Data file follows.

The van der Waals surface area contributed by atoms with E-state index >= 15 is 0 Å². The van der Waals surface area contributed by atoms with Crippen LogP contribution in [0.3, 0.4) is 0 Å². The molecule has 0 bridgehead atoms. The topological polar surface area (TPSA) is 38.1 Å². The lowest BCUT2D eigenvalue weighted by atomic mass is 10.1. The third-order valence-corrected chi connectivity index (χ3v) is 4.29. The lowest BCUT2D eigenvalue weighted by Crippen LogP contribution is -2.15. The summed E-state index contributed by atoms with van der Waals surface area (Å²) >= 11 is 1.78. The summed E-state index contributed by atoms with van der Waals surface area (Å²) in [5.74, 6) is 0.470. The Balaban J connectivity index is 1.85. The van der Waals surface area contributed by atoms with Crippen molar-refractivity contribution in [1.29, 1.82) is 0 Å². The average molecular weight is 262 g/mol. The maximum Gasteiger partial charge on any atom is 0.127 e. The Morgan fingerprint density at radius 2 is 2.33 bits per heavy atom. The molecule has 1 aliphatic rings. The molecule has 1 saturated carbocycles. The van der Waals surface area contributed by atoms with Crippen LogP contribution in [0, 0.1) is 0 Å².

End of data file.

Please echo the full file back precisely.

The van der Waals surface area contributed by atoms with E-state index >= 15 is 0 Å². The van der Waals surface area contributed by atoms with Crippen LogP contribution in [0.3, 0.4) is 0 Å². The molecule has 0 bridgehead atoms. The topological polar surface area (TPSA) is 38.1 Å². The lowest BCUT2D eigenvalue weighted by atomic mass is 10.1. The third-order valence-corrected chi connectivity index (χ3v) is 4.29. The lowest BCUT2D eigenvalue weighted by Crippen LogP contribution is -2.15. The summed E-state index contributed by atoms with van der Waals surface area (Å²) >= 11 is 1.78. The summed E-state index contributed by atoms with van der Waals surface area (Å²) in [5.74, 6) is 0.470. The Balaban J connectivity index is 1.85. The van der Waals surface area contributed by atoms with Crippen molar-refractivity contribution in [1.29, 1.82) is 0 Å². The average molecular weight is 262 g/mol. The maximum Gasteiger partial charge on any atom is 0.127 e. The Morgan fingerprint density at radius 2 is 2.33 bits per heavy atom. The molecule has 1 aliphatic rings. The molecule has 1 saturated carbocycles. The van der Waals surface area contributed by atoms with Crippen LogP contribution in [0, 0.1) is 0 Å².